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40 of 43 people found the following review helpful By christopher on 9 Feb. 2006
Format: DVD
Not being a very big spielberg fan (shock)i was roped into watching this so called "womans" film with a friend of mine i was very sceptical about the film subject and some of the actors and actresses playing the roles. However it was one of the best film experiences i have encountered moving in some places and harrowing in others spielberg has delivered an absolute classic which touches the heart and handles the difficult subject matter with care and precision.whoopi goldberg gives an outstanding peformance and was well worthy of her oscar nomination and was very unlucky not to win it.Add a very good danny glover and a fantastic performance by oprah winfrey and you have a great modern day classic. exceptional movie, exceptional acting,exceptional viewing .
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3 of 3 people found the following review helpful By I. Thomson on 13 Mar. 2007
Format: DVD
Celie is a young girl who has a tough life in Georgia, pregnant at 14 with her father's child; the death of her mother and being sold off in a forced marriage with Mr. (who in the film is given the first name, Albert). She yearns for a better life and has nobody in the whole world-expect her sister, Nettie-who truly believes in her........

The Color Purple was actually a big hit at the box office when originally released in 1985 and at least set to win the top prize at the academy awards-the best picture had it not been for a controversial backlash. Sadly, this has been dug in the ground and forgotten about.

Although the book we know acts as a diary for Celie's frustation against the world, only some of her letters remain in the cut (even though a voice over is heard for the majority of the film where the other times, the action is visual) which includes the death of her mother; being sold off to Mr and her times with Shug Avery.

Spielberg treats the material very carefully, adding his unique magic (although sometimes it is notable that it becomes uncomfortable and a tad ridiculous) heartbreak of their lives desperate to live seperate identites. There is a lot of material that is cut from this adaption that includes Nettie's missionary time in a greater light; acknowliding Celie's sexuality (expect for some clues that are still apparent), her relationship with Shug and forgiveness with Mr.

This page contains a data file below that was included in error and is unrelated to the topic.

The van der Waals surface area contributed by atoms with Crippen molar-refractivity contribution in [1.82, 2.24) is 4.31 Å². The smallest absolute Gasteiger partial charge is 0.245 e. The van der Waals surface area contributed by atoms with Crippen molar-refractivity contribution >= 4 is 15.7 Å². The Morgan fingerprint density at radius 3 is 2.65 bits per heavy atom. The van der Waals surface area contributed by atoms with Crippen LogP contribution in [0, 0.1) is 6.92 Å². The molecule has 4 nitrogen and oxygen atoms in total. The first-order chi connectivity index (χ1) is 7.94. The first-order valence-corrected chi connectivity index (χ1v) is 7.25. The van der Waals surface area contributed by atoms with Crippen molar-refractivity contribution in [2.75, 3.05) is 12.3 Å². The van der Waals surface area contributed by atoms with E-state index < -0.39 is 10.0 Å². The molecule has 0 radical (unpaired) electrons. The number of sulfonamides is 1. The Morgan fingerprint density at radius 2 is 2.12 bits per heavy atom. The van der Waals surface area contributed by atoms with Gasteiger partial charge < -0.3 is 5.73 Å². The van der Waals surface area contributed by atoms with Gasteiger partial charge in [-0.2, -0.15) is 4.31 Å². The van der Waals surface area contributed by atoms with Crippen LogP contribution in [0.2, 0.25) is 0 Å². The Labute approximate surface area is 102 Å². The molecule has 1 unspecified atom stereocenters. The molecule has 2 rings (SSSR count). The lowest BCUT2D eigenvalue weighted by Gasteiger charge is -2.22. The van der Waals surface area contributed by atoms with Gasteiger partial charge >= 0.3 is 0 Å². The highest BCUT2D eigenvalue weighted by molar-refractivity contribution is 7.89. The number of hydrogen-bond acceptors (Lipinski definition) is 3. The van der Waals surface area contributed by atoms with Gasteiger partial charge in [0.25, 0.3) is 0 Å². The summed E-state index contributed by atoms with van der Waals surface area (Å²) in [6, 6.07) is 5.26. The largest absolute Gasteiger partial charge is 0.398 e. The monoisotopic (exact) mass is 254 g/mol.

Spielberg tries his best to make this film accessible for the sort that may never read the book or find it too hard-going and depressing which at times it can become.
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18 of 20 people found the following review helpful By coronaurora on 24 Aug. 2004
Format: DVD
Watching Color Purple is indulging yourself in cinema at its charming best-- lovable, well-rounded, deeply emotional and very grounding. Yes, the characters are as stereotypical as stereotypical can be, and there's a lot of theatrical-isque role-play; but what matters the most is that the film's got its heart in the right place and that's what makes it so imminently watchable.
Spielberg's direction is top-notch as he extracts some of the most inspiring performances from the whole cast. Right from Whoopi's Goldberg sympathetic Celie to Oprah Winfrey's riotous Sofia to Danny Glover's menacing Albert to Margaret Avery's sensuous Shug to Akosua's earthy Nettie... every character's given ample time and space to develop and register an impact, and that's precisely what they do. Of all the threads that revolve around the debauched status of women --- domestic violence, girl infanticide, illiteracy, forced marriages, racism-- what emerges as an absolute winner is the no-holds-barred love of the two sisters-- Celie and Nettie.
What also works for the film is its makers' dedication to set it up in all the rusticity, all the wilderness and rawness of down South and Africa --- the cinematography and the background music is so perfect and so timeless, it doesn't feel a bit dated. The film's an absolute family entertainment (though some scenes can be rather too raw and graphical for teeny-weenies) and its message of love, sacrifice, sincerity and honesty redeeming even the ugliest of existences; of realising one's inside beauty and confidence is really strengthening. Its a yarn well spun and with something so pure, its really hard to find fault with. Maybe the whopping 2.5 hours somewhat blunt the overall effect, but the leisurely mood and the numerous endearing characters keep the tension factor much low and subtle.
Give this one a try... rest assured you'll find yourself laughing and crying with the colourful characters!